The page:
Next stop Big Lagoon and a bit of snorkeling. It’s really sad that so many people walk across the coral reef beds. You can see places where things are trying to live but they are struggling. As long as people don’t understand that walking on coral kills it, there will be no recovery. We have lunch on Simizu Island. Life is short: have dessert first and that’s just what we did. As

soon as boat stops we can hear the ice cream bell. Really? On the island? Yup! There is the Ice Cream Man with his Ice Cream Boat, complete with a small solar panel to play the ice cream music so you can find him! And better still, he’ll paddle over to you!! Ice cold Drumsticks never tasted so good!

*Aside* I was delighted when the Ice Cream Man came over to us with a box to receive the paper trash from our ice cream. If everyone does his part like this, the beauty of these beaches will be preserved. Next up Secret Lagoon. We wander a bit on the beautiful white sand on the beach, have a conversation with a happy little dog who seems to own the beach, then head back to get in line to enter the Secret Lagoon. *Aside* The Secret Lagoon is surrounded by towering rock cliffs with only one small hole in the rock to enter. To get into the Secret Lagoon, one by one, you to sit on the rock at the entrance (only big enough for one person) and scoot in, then swing your legs over and through to the other side. I can’t imagine how many butts pushing over the stone entrance it has taken to make that rock smooth, but smooth it was. And shiny too. The most surprising element of the Secret Lagoon was that the water inside the Lagoon was at a higher level, much cooler, and much less salty than the ocean water outside the lagoon. It was remarkably refreshing and memorable! Our last stop was the Small Lagoon. Other people rented kayaks but Tom and I donned our snorkel gear and headed out. We follow the water all the way to the back and around the lagoon, hugging the rock walls most of the way to see as much as possible of what was left of the reef. After about forty minutes of snorkeling, we’re back on the boat to head back to El Nido. What a grand and glorious day! *Aside* I can only imagine what an amazing, beautiful treat it was for the first person who stumbled into that lagoon. You can see the remnants of coral everywhere and there are still spots of beauty as the creatures there struggle to exist in the face of hoards people indiscriminately invading their home every day.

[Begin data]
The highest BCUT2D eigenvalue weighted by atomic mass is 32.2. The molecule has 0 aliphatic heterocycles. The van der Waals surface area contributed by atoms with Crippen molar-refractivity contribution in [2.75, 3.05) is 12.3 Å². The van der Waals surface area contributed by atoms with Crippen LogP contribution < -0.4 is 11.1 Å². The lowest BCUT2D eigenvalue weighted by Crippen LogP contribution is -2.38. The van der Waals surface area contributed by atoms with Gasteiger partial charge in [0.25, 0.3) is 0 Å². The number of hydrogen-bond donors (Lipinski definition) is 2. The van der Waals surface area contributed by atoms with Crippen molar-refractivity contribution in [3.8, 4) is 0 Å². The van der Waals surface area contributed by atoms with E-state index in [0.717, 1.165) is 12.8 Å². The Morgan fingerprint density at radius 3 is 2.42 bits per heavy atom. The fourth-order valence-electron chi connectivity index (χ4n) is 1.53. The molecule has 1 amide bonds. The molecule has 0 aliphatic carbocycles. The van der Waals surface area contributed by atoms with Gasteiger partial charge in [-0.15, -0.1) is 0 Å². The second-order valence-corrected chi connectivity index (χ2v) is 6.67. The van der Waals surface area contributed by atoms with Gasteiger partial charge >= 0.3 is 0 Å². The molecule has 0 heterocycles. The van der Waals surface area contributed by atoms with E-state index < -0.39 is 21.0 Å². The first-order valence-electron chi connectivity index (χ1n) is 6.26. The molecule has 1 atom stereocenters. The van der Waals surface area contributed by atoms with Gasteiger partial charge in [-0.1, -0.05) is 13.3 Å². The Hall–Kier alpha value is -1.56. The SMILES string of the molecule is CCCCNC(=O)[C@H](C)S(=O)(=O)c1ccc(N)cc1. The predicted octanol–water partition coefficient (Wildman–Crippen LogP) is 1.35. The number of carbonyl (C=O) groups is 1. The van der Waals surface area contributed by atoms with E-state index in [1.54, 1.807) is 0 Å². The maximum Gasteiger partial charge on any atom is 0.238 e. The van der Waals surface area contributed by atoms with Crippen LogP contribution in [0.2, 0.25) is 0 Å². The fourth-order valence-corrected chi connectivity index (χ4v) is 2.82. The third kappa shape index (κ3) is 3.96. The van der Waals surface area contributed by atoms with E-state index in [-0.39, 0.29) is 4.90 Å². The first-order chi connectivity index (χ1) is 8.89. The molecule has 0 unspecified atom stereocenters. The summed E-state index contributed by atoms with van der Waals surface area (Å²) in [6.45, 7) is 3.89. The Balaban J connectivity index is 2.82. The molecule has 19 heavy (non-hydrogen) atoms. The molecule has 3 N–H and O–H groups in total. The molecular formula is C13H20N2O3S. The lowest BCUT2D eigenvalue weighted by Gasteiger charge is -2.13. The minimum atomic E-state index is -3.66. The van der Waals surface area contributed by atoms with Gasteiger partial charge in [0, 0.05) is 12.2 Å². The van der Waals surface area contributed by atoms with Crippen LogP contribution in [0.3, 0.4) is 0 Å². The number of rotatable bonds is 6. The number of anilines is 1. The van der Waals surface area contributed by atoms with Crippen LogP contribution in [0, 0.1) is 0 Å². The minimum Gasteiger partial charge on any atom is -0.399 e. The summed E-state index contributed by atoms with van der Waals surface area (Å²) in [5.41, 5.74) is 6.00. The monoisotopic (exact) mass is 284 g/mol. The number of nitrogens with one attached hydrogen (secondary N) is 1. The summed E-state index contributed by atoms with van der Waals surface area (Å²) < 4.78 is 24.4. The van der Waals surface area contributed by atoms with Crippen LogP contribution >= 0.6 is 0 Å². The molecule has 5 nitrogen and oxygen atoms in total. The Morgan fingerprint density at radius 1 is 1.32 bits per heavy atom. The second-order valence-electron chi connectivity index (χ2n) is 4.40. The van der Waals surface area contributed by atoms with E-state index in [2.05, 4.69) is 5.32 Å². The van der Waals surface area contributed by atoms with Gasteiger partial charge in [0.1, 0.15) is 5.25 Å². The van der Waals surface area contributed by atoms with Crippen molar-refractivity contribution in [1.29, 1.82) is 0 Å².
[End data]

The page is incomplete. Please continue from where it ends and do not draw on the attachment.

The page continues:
Saturday, July 16, 2016 Tom Dive Day; Rebecca plans a sunset As we all know, the sun sets every day, But in El Nido city there is a huge, craggy cliff that block the sunset. “Where can you go to see the sunset?” Rebecca asks. “Las Cabañas,” is the answer from the tricycle driver, “I can take you there now, p150” It’s noon. “I want to see the sunset,” Rebecca says. “You can go now and stay ‘til sunset,” says the Tricycle Driver. “ I want to go with my husband. He’s diving now.” “You can come back and get him later.” In a place where your livelihood is dependent on the next person who rides in you trike, the word “No” hardly exists. Tom comes back from diving and we head to Los Cabañas for dinner and a sunset. We finally enjoy a beautiful El Nido sunset.